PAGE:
function returns 1 if its argument is positive, -1 if its argument
is negative, and 0 if its argument is 0. If the argument is a complex value,
the imaginary component is ignored.

The `sin`

function returns the sine of its argument. `sin`

expects its
argument to be in radians or degrees, as selected by `set angles`

.

The `sinh`

function returns the hyperbolic sine of its argument. `sinh`

expects its argument to be in radians.

The `sqrt`

function returns the square root of its argument.

The `tan`

function returns the tangent of its argument. `tan`

expects
its argument to be in radians or degrees, as selected by `set angles`

.

The `tanh`

function returns the hyperbolic tangent of its argument. `tanh`

expects its argument to be in radians.

A few additional functions are also available.

`column(x)`

may be used only in expressions as part of `using`

manipulations
to fits or datafile plots. See `plot datafile using`

.

The `tm_hour`

function interprets its argument as a time, in seconds from
1 Jan 2000. It returns the hour (an integer in the range 0--23) as a real.

The `tm_mday`

function interprets its argument as a time, in seconds from
1 Jan 2000. It returns the day of the month (an integer in the range 1--31)
as a real.

The `tm_min`

function interprets its argument as a time, in seconds from
1 Jan 2000. It returns the minute (an integer in the range 0--59) as a real.

The `tm_mon`

function interprets its argument as a time, in seconds from
1 Jan 2000. It returns the month (an integer in the range 1--12) as a real.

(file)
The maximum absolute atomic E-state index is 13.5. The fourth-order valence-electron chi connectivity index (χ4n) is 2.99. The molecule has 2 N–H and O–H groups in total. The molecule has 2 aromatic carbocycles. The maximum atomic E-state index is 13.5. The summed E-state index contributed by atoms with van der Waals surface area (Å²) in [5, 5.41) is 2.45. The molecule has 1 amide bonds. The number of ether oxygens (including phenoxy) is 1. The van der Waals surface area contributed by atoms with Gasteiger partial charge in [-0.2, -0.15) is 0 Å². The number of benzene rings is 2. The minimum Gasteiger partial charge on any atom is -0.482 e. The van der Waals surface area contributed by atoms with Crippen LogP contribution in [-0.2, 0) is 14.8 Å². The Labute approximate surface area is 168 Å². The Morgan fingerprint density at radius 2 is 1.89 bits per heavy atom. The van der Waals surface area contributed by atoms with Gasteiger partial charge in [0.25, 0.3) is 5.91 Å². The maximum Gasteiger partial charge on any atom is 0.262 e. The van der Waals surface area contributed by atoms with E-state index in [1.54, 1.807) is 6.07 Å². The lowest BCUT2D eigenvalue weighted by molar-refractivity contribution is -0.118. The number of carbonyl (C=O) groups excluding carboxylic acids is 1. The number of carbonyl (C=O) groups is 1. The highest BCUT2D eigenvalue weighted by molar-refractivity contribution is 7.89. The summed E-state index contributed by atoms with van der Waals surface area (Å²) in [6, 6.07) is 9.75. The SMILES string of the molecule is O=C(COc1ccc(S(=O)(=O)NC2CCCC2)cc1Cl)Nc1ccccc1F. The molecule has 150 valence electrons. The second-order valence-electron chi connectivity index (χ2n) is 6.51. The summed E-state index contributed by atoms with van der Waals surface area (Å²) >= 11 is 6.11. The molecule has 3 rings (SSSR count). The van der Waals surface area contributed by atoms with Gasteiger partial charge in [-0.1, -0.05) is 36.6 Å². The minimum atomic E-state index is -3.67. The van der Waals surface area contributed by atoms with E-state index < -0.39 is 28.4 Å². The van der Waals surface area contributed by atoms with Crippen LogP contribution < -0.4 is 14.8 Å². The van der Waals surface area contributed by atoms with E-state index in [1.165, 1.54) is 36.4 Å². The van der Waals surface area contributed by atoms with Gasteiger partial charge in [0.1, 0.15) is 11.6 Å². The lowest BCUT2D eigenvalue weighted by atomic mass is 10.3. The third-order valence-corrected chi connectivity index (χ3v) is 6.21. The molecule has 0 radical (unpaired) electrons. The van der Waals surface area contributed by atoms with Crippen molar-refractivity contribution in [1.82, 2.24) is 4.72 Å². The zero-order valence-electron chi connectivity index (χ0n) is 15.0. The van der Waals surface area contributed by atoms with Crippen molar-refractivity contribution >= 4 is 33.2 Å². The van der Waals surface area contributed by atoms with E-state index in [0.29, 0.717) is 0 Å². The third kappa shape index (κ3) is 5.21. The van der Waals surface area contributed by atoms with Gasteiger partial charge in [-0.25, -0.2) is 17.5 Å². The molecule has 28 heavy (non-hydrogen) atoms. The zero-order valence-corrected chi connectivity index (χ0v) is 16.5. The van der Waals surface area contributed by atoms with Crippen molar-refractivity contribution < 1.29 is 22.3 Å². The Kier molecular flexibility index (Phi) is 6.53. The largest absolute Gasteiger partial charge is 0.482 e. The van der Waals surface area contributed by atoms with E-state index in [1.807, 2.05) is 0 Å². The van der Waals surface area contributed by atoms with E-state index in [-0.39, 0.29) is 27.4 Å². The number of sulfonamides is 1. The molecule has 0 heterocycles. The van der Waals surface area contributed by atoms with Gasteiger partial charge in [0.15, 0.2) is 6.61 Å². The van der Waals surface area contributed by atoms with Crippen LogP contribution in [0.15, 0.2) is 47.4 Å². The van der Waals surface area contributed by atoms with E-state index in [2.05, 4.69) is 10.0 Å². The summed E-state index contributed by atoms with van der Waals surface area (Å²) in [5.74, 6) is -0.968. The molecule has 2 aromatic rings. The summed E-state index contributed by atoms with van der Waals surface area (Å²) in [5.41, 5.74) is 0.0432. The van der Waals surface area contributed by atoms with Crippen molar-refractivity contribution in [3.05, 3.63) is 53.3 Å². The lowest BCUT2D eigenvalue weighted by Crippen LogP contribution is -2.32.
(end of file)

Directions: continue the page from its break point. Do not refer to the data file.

The `tm_sec`

function interprets its argument as a time, in seconds from
1 Jan 2000. It returns the second (an integer in the range 0--59) as a real.

The `tm_wday`

function interprets its argument as a time, in seconds from
1 Jan 2000. It returns the day of the week (an integer in the range 1--7) as
a real.

The `tm_yday`

function interprets its argument as a time, in seconds from
1 Jan 2000. It returns the day of the year (an integer in the range 1--366)
as a real.

The `tm_year`

function interprets its argument as a time, in seconds from
1 Jan 2000. It returns the year (an integer) as a real.

`valid(x)`

may be used only in expressions as part of `using`

manipulations
to fits or datafile plots. See `plot datafile using`

.

The operators in `gnuplot`

are the same as the corresponding operators in the
C programming language, except that all operators accept integer, real, and
complex arguments, unless otherwise noted. The ** operator (exponentiation)
is supported, as in FORTRAN.

Parentheses may be used to change order of evaluation.

The following is a list of all the unary operators and their usages:

```
Symbol Example Explanation
- -a unary minus
+ +a unary plus (no-operation)
~ ~a * one's complement
! !a * logical negation
! a! * factorial
$ $3 * call arg/column during
````using`

manipulation

(*) Starred explanations indicate that the operator requires an integer argument.

Operator precedence is the same as in Fortran and C. As in those languages, parentheses may be used to change the order of operation. Thus -2**2 = -4, but (-2)**2 = 4.

The factorial operator returns a real number to allow a greater range.

The following is a list of all the binary operators and their usages: